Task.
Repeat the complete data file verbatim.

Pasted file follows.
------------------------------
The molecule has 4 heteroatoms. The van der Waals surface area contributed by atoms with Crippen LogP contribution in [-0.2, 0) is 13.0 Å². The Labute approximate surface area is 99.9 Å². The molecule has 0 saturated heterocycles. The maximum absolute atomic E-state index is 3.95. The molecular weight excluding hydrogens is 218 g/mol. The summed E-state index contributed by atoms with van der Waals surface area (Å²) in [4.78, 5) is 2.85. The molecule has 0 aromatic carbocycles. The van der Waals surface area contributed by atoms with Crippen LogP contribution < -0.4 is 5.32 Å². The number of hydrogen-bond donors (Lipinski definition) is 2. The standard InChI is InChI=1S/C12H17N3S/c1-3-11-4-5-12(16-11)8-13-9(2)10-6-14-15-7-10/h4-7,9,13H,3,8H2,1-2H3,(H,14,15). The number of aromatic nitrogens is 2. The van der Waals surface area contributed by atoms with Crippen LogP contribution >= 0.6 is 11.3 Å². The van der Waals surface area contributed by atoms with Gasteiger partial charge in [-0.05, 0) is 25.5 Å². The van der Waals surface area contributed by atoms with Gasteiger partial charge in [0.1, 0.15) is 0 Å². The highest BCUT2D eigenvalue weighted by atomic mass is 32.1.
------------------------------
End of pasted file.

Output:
The molecule has 4 heteroatoms. The van der Waals surface area contributed by atoms with Crippen LogP contribution in [-0.2, 0) is 13.0 Å². The Labute approximate surface area is 99.9 Å². The molecule has 0 saturated heterocycles. The maximum absolute atomic E-state index is 3.95. The molecular weight excluding hydrogens is 218 g/mol. The summed E-state index contributed by atoms with van der Waals surface area (Å²) in [4.78, 5) is 2.85. The molecule has 0 aromatic carbocycles. The van der Waals surface area contributed by atoms with Crippen LogP contribution < -0.4 is 5.32 Å². The number of hydrogen-bond donors (Lipinski definition) is 2. The standard InChI is InChI=1S/C12H17N3S/c1-3-11-4-5-12(16-11)8-13-9(2)10-6-14-15-7-10/h4-7,9,13H,3,8H2,1-2H3,(H,14,15). The number of aromatic nitrogens is 2. The van der Waals surface area contributed by atoms with Crippen LogP contribution >= 0.6 is 11.3 Å². The van der Waals surface area contributed by atoms with Gasteiger partial charge in [-0.05, 0) is 25.5 Å². The van der Waals surface area contributed by atoms with Gasteiger partial charge in [0.1, 0.15) is 0 Å². The highest BCUT2D eigenvalue weighted by atomic mass is 32.1.